Hierarchical types

A non-scalar type may be qualified, in order to specify what type of value each of its elements stores:

    my Egg $cup;                       # the value is an Egg
    my Egg @carton;                    # each elem is an Egg
    my Array of Egg @box;              # each elem is an array of Eggs
    my Array of Array of Egg @crate;   # each elem is an array of arrays of Eggs
    my Hash of Array of Recipe %book;  # each value is a hash of arrays of Recipes

Each successive of makes the type on its right a parameter of the type on its left. Parametric types are named using square brackets, so:

    my Hash of Array of Recipe %book;

actually means:

    my Hash[returns => Array[returns => Recipe]] %book; 

Because the actual variable can be hard to find when complex types are specified, there is a postfix form as well:

    my Hash of Array of Recipe %book;           # HoHoAoRecipe
    my %book of Hash of Array of Recipe;        # same thing
    my %book returns Hash of Array of Recipe;   # same thing

The returns form is more commonly seen in subroutines:

    my Hash of Array of Recipe sub get_book ($key) {...}
    my sub get_book ($key) of Hash of Array of Recipe {...}
    my sub get_book ($key) returns Hash of Array of Recipe {...}

Alternately, the return type may be specified within the signature:

    my sub get_book ($key --> Hash of Array of Recipe) {...}

There is a slight difference, insofar as the type inferencer will ignore a returns but pay attention to --> declarations. Only the inside of the subroutine pays attention to returns.

Polymorphic types

Anywhere you can use a single type you can use a set of types, for convenience specifiable as if it were an "or" junction:

    my Int|Str $error = $val;              # can assign if $val~~Int or $val~~Str

Fancier type constraints may be expressed through a subtype:

    subset Shinola of Any where {.does(DessertWax) and .does(FloorTopping)};
    if $shimmer ~~ Shinola {...}  # $shimmer must do both interfaces

Since the terms in a parameter could be viewed as a set of contraints that are implicitly "anded" together (the variable itself supplies type constraints, and where clauses or tree matching just add more constraints), we relax this to allow juxtaposition of anded types:

    my Cat|Dog Fish $mitsy = new Fish but { int rand 2 ?? .does Cat;
                                                       !! .does Dog };

Parameter types

Parameters may be given types, just like any other variable:

    sub max (int @array is rw) {...}
    sub max (@array of int is rw) {...}

Generic types

Within a declaration, a class variable (either by itself or following an existing type name) declares a new type name and takes its parametric value from the actual type of the parameter it is associated with. It declares the new type name in the same scope as the associated declaration.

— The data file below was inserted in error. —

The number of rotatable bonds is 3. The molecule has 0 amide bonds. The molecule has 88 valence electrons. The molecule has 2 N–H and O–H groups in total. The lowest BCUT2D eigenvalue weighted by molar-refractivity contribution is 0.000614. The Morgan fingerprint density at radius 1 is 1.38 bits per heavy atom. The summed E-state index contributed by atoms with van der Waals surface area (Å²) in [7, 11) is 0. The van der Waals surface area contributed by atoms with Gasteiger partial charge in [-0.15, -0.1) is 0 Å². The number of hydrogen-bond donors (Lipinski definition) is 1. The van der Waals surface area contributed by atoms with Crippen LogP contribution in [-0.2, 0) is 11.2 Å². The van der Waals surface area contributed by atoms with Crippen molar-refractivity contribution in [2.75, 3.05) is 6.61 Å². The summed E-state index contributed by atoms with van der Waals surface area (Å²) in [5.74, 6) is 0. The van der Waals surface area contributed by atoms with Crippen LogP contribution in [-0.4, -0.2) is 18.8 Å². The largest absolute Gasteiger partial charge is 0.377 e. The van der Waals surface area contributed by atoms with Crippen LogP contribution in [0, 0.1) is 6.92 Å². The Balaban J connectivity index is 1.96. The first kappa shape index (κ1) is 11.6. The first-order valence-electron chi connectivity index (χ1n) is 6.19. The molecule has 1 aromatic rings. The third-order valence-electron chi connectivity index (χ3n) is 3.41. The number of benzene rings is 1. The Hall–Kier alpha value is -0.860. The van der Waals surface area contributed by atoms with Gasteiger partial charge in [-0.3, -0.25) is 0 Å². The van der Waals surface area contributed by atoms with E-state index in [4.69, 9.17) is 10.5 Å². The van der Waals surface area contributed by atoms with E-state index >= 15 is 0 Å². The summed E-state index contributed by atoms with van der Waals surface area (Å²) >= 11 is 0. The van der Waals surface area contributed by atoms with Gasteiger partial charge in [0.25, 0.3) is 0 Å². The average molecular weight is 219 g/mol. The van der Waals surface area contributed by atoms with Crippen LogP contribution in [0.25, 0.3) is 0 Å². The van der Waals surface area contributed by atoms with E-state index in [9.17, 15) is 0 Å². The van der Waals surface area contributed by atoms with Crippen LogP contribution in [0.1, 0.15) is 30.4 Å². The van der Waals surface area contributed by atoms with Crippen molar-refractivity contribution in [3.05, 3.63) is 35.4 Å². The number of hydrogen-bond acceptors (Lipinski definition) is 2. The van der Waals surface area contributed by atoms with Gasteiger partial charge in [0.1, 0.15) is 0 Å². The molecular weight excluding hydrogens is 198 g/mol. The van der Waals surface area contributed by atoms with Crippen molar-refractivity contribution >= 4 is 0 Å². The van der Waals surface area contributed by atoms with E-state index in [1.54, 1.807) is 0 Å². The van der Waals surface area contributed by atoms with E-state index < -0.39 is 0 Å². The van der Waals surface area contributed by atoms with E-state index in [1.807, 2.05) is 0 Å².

sub max (Num ::X @array ) {
        push @array,;

The new type name is introduced immediately, so two such types in the same signature must unify compatibly if they have the same name:

    sub compare (Any ::T $x, T $y) {
        return $x eqv $y;

Return types

On a scoped subroutine, a return type can be specified before or after the name:

    our Egg sub lay {...}
    our sub lay returns Egg {...}

    my Rabbit sub hat {...}
    my sub hat returns Rabbit {...}

If a subroutine is not explicitly scoped, it belongs to the current namespace (module, class, grammar, or package), as if it's scoped with the our scope modifier. Any return type must go after the name:

    sub lay returns Egg {...}

On an anonymous subroutine, any return type can only go after the sub keyword:

    $lay = sub returns Egg {...};

but you can use a scope modifier to introduce a return type:

    $lay = my Egg sub {...};
    $hat = my Rabbit sub {...};

Because they are anonymous, you can change the my modifier to our without affecting the meaning.

The return type may also be specified after a --> token within the signature. This doesn't mean exactly the same thing as returns. The arrow form is an "official" return type, and may be used to do type inferencing outside the sub. The returns form only makes the return type available to the internals of the sub so that the return statement can know its context, but outside the sub we don't know anything about the return value, as if no return type had been declared. The prefix form actually corresponds to the --> semantics rather than the returns semantics, so the return type of

    my Fish sub wanda ($x) { ... }